The government decreased law enforcement efforts. The 2015 Trafficking in Persons Act criminalized sex trafficking and labor trafficking and prescribed punishments of up to 14 years’ imprisonment for offenses involving an adult victim, and up to 21 years’ imprisonment for those involving a child victim. These penalties were sufficiently stringent, and with regard to sex trafficking, commensurate with punishments prescribed for other serious crimes, such as kidnapping. In 2018, the Malawi Police Service (MPS) reported anti-trafficking law enforcement data from seven of Malawi’s 34 district-level police stations. MPS reported it arrested 32 suspects, prosecuted at least 16 alleged traffickers, and convicted 16; this is compared with 42 suspects arrested, 26 traffickers prosecuted, and 26 convicted during the previous reporting period. The government did not report sentencing data or what type of exploitation occurred in these cases and, as the government often conflated trafficking with smuggling and irregular migration, it is unclear whether all of these cases were indeed trafficking. Widespread corruption led to minimal documentation and poor data collection on trafficking cases. Reports alleged that police and labor officials were complicit in cases where Malawians were exploited in Kuwait and Iraq during the previous reporting period. Law enforcement officers regularly failed to screen individuals engaged in commercial sex for trafficking indicators and were allegedly complicit in sex trafficking crimes by arresting and charging girls and women in prostitution if they did not provide free sexual services to the arresting officer. Furthermore, officers made no effort to discern the age of individuals in prostitution or investigate such cases as child sex trafficking crimes, despite indications children were being exploited. The Ministry of Home Affairs (MHA), which includes MPS and immigration officials, maintained primary responsibility for the prosecution of trafficking crimes and enforcement of trafficking laws. The Minister of Homeland Security designated by Gazette Notice in September 2018 all police, immigration, and labor officers as enforcement officers of the 2015 anti-trafficking act.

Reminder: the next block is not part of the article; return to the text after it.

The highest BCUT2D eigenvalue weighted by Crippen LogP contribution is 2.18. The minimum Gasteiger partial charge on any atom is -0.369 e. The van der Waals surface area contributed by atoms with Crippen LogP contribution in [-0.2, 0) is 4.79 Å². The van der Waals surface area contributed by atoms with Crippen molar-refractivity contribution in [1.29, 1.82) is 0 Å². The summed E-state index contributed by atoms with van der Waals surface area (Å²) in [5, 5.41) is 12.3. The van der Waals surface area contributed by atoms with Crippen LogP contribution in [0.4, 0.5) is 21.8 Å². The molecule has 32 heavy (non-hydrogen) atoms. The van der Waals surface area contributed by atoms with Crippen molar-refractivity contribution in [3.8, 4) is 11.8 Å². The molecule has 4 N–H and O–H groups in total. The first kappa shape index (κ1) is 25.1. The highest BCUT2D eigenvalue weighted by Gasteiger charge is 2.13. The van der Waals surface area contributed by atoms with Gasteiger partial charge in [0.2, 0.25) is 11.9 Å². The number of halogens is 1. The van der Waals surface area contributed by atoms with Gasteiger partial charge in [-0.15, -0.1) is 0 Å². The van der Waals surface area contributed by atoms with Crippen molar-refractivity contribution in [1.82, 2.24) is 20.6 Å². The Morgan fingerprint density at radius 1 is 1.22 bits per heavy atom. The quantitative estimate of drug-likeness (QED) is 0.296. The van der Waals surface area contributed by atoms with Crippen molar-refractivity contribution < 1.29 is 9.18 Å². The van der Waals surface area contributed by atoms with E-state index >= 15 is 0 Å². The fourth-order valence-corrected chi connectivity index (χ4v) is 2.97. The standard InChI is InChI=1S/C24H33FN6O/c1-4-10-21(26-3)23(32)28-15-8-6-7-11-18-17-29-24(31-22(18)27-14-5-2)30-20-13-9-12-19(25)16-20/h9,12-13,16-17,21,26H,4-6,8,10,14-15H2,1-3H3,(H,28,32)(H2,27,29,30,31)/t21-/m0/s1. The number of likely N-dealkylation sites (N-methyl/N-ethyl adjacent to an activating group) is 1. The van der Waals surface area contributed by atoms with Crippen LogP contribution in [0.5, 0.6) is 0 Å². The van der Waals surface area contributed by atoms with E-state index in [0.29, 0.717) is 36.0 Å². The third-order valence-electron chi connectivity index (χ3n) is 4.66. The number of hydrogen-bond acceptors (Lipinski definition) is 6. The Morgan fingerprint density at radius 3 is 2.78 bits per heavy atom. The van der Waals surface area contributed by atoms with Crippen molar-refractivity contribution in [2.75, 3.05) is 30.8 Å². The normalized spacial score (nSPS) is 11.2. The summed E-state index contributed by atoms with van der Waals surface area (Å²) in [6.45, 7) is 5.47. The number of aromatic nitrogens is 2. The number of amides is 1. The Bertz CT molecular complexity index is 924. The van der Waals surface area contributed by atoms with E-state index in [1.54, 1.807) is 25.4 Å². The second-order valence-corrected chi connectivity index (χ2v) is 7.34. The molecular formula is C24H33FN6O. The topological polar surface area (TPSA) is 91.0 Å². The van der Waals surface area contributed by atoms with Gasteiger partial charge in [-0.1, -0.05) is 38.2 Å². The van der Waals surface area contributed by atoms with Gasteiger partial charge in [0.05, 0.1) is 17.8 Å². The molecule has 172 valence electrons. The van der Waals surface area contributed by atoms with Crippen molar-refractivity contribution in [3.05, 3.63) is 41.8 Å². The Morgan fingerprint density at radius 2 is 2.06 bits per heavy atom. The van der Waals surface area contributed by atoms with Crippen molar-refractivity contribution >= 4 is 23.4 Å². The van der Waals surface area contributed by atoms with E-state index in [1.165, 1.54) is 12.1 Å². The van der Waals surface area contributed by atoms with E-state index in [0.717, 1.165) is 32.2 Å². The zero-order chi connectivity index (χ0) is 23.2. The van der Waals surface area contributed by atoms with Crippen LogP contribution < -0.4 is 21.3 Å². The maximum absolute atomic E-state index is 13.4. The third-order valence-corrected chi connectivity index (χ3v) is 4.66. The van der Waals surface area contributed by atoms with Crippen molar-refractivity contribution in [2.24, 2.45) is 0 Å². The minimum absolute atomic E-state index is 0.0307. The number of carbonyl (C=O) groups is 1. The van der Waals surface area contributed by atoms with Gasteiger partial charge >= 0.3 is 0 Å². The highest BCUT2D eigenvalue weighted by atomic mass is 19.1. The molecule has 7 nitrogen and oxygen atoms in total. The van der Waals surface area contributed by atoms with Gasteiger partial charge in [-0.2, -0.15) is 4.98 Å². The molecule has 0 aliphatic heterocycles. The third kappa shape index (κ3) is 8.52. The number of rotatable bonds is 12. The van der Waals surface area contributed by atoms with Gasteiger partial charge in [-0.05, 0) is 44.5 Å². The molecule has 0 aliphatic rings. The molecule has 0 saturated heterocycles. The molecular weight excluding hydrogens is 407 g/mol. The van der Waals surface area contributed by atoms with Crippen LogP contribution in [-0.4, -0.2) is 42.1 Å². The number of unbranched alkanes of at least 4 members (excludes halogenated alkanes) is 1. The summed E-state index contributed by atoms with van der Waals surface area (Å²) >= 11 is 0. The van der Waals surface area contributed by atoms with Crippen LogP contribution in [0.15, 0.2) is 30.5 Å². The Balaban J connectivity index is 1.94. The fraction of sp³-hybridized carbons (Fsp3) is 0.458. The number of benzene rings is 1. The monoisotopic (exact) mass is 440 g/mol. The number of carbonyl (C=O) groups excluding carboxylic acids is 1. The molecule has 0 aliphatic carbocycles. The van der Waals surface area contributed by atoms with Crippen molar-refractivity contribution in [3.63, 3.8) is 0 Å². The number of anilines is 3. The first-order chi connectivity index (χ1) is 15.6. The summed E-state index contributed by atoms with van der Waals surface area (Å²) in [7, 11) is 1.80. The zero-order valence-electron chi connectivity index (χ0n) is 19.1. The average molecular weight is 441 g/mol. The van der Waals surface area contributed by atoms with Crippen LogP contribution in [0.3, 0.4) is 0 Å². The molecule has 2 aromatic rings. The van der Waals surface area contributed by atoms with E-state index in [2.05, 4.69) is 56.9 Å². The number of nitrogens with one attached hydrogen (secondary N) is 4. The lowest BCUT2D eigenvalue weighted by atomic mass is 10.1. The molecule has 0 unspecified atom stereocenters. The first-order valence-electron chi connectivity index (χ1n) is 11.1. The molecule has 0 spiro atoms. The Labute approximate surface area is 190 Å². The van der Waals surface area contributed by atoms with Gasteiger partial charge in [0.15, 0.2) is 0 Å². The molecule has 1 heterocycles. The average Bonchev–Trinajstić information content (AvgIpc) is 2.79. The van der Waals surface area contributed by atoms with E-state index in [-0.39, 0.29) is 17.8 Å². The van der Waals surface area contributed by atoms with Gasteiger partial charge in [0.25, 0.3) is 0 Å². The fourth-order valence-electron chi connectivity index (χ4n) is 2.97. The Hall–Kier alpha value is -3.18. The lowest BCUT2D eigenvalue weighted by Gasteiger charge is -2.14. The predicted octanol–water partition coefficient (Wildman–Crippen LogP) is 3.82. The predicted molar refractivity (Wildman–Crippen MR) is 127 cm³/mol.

The Ministry of Homeland Security, in partnership with an international organization and the Malawi Network Against Trafficking in Persons, conducted a two-day training of trainers from law enforcement agencies and professional training institutions on the anti-trafficking act. The MPS retained anti-trafficking training in its curricula for the Limbe, Mtakata, and Mlangeni Police Training Schools and Zomba Police College and human trafficking was a topic of continuing education lectures. The Department for Immigration trained an unknown number of new immigration officers on victim identification and assistance to potential trafficking victims. In partnership with an international organization, the government trained an unknown number of magistrates, prosecutors, immigration officers, police investigators, police victim support officers, roadblock officers, and community policing partners. In November 2016, a United States District Court for the District of Maryland issued a default judgement awarding more than $1 million in damages to a domestic worker who sued her former employer, a former Malawian diplomat, for trafficking; the former diplomat left the United States in 2012. Nonetheless, the diplomat did not pay the outstanding judgment nor did the government report taking any further action during the reporting period to hold the diplomat accountable. The government partnered with neighboring governments and an international law enforcement organization to increase investigative capacity of law enforcement through an intelligence-driven operation. As a result, officials in two countries arrested traffickers and identified 87 victims. It is unclear if there was overlap between these cases and trafficking cases reported by the government.